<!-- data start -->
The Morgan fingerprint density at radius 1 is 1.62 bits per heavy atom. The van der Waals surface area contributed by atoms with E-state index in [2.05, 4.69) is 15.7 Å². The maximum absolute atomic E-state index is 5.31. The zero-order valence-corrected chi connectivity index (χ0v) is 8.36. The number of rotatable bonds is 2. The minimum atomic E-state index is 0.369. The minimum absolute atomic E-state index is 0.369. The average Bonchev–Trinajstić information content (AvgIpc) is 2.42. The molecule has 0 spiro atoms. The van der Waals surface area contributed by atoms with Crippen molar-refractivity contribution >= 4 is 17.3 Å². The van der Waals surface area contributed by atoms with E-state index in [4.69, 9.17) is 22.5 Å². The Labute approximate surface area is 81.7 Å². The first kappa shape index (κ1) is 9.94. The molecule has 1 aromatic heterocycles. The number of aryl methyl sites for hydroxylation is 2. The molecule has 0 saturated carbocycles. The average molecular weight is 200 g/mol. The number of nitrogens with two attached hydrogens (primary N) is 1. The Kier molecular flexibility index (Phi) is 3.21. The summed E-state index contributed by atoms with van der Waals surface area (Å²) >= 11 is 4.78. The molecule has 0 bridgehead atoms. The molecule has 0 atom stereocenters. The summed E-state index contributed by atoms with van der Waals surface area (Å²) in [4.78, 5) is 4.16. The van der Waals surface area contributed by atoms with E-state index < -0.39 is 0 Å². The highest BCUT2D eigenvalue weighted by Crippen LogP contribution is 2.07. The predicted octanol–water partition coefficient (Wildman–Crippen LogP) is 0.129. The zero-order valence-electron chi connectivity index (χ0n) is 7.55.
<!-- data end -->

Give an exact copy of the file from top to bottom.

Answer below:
The Morgan fingerprint density at radius 1 is 1.62 bits per heavy atom. The van der Waals surface area contributed by atoms with E-state index in [2.05, 4.69) is 15.7 Å². The maximum absolute atomic E-state index is 5.31. The zero-order valence-corrected chi connectivity index (χ0v) is 8.36. The number of rotatable bonds is 2. The minimum atomic E-state index is 0.369. The minimum absolute atomic E-state index is 0.369. The average Bonchev–Trinajstić information content (AvgIpc) is 2.42. The molecule has 0 spiro atoms. The van der Waals surface area contributed by atoms with Crippen molar-refractivity contribution >= 4 is 17.3 Å². The van der Waals surface area contributed by atoms with E-state index in [4.69, 9.17) is 22.5 Å². The Labute approximate surface area is 81.7 Å². The first kappa shape index (κ1) is 9.94. The molecule has 1 aromatic heterocycles. The number of aryl methyl sites for hydroxylation is 2. The molecule has 0 saturated carbocycles. The average molecular weight is 200 g/mol. The number of nitrogens with two attached hydrogens (primary N) is 1. The Kier molecular flexibility index (Phi) is 3.21. The summed E-state index contributed by atoms with van der Waals surface area (Å²) >= 11 is 4.78. The molecule has 0 bridgehead atoms. The molecule has 0 atom stereocenters. The summed E-state index contributed by atoms with van der Waals surface area (Å²) in [4.78, 5) is 4.16. The van der Waals surface area contributed by atoms with E-state index < -0.39 is 0 Å². The highest BCUT2D eigenvalue weighted by Crippen LogP contribution is 2.07. The predicted octanol–water partition coefficient (Wildman–Crippen LogP) is 0.129. The zero-order valence-electron chi connectivity index (χ0n) is 7.55.